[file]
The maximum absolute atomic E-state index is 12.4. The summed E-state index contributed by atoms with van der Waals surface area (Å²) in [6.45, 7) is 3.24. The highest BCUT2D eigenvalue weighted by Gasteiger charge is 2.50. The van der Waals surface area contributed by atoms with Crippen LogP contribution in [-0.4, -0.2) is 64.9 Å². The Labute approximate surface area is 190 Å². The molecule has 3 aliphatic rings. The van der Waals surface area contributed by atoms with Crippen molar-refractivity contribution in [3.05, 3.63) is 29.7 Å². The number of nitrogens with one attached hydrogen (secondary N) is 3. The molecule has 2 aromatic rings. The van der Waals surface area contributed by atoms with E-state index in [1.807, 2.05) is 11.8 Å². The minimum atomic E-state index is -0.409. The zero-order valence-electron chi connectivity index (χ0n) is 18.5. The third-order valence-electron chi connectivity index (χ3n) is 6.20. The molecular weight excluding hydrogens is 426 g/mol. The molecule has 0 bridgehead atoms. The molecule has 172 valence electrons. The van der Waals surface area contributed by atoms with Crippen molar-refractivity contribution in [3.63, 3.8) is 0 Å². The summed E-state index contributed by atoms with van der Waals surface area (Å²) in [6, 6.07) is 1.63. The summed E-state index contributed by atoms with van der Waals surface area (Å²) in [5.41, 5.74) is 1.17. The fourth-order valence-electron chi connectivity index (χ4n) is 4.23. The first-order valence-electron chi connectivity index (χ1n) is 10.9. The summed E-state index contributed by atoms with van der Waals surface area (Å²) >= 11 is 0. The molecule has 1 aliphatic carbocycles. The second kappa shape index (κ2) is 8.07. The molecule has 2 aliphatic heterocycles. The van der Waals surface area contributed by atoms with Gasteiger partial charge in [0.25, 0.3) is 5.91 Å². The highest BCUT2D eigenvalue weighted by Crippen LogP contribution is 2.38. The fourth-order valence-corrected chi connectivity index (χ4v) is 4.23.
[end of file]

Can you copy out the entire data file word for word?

The maximum absolute atomic E-state index is 12.4. The summed E-state index contributed by atoms with van der Waals surface area (Å²) in [6.45, 7) is 3.24. The highest BCUT2D eigenvalue weighted by Gasteiger charge is 2.50. The van der Waals surface area contributed by atoms with Crippen LogP contribution in [-0.4, -0.2) is 64.9 Å². The Labute approximate surface area is 190 Å². The molecule has 3 aliphatic rings. The van der Waals surface area contributed by atoms with Crippen molar-refractivity contribution in [3.05, 3.63) is 29.7 Å². The number of nitrogens with one attached hydrogen (secondary N) is 3. The molecule has 2 aromatic rings. The van der Waals surface area contributed by atoms with E-state index in [1.807, 2.05) is 11.8 Å². The minimum atomic E-state index is -0.409. The zero-order valence-electron chi connectivity index (χ0n) is 18.5. The third-order valence-electron chi connectivity index (χ3n) is 6.20. The molecular weight excluding hydrogens is 426 g/mol. The molecule has 0 bridgehead atoms. The molecule has 172 valence electrons. The van der Waals surface area contributed by atoms with Crippen molar-refractivity contribution in [3.63, 3.8) is 0 Å². The summed E-state index contributed by atoms with van der Waals surface area (Å²) in [6, 6.07) is 1.63. The summed E-state index contributed by atoms with van der Waals surface area (Å²) in [5.41, 5.74) is 1.17. The fourth-order valence-electron chi connectivity index (χ4n) is 4.23. The first-order valence-electron chi connectivity index (χ1n) is 10.9. The summed E-state index contributed by atoms with van der Waals surface area (Å²) >= 11 is 0. The molecule has 1 aliphatic carbocycles. The second kappa shape index (κ2) is 8.07. The molecule has 2 aliphatic heterocycles. The van der Waals surface area contributed by atoms with Gasteiger partial charge in [0.25, 0.3) is 5.91 Å². The highest BCUT2D eigenvalue weighted by Crippen LogP contribution is 2.38. The fourth-order valence-corrected chi connectivity index (χ4v) is 4.23.